Let’s look at it this way. That argument works if you remove gender. More people watch a run of the mill PGA tournament then the Tour of California. Therefore, the prize money disparity between the two sports.

Let’s look at cycling. At the local Tour of Somerville, I see the crowds build during the day and peak for the Men’s race. The women’s race draws 70 – 75% of the fans. Of course, there is no TV. The Pro race in Philadelphia actually have the men and women competing at the same time. The TV only follows the men however. What does that mean to women’s cycling?

She Cycles by the Seashore has put some thought into this already. I don’t think the US cycling circuit is financially ready to up the prize money for women given the current revenue level. So I ask, how can we raise the tide to lift all boats? My daughter loves the women’s race and I think this is a great learning experience. She sees unselfish teamwork, sacrifice, hard work as great life examples.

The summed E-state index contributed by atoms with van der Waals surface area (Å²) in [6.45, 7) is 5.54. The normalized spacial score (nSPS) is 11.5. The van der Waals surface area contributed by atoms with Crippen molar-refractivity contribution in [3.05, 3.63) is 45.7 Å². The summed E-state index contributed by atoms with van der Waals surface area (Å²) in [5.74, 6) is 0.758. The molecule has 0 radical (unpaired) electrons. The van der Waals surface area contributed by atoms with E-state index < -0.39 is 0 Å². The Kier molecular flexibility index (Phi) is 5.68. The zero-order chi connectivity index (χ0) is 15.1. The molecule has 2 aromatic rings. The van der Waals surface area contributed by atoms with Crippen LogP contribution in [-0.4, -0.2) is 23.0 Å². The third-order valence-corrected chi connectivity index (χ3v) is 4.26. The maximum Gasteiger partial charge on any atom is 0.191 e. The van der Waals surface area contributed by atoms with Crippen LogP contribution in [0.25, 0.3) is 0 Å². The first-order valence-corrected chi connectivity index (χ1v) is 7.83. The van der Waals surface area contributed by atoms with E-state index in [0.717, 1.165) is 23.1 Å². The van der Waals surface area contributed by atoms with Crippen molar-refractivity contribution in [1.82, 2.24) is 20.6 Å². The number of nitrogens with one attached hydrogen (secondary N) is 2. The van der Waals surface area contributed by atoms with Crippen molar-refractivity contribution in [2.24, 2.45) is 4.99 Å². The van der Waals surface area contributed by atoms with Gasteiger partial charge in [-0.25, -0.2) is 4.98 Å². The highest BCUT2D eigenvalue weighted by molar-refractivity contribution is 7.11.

So, how do we level the playing field? That’s a good question. I don’t have the answer right now other than to kick in some prime money for the women’s race in Somerville this year. This way my daughter sees some reward for hard work and sacrifice.

Think of it this way, cycling is the only major sport where you do not have to pay to attend. There is no stadium, no tickets. While that makes cycling a great deal, no attendance money can go to the riders. If I buy a pretzel, that money goes to the concession. If I buy a t-shirt, that money goes to the race organizer.

What if we create a fan’s prime? Put in what you think would be a fair “ticket” price. That money becomes a prime equally split across all the races for the day. Just a few bucks per person would add up to a decent amount.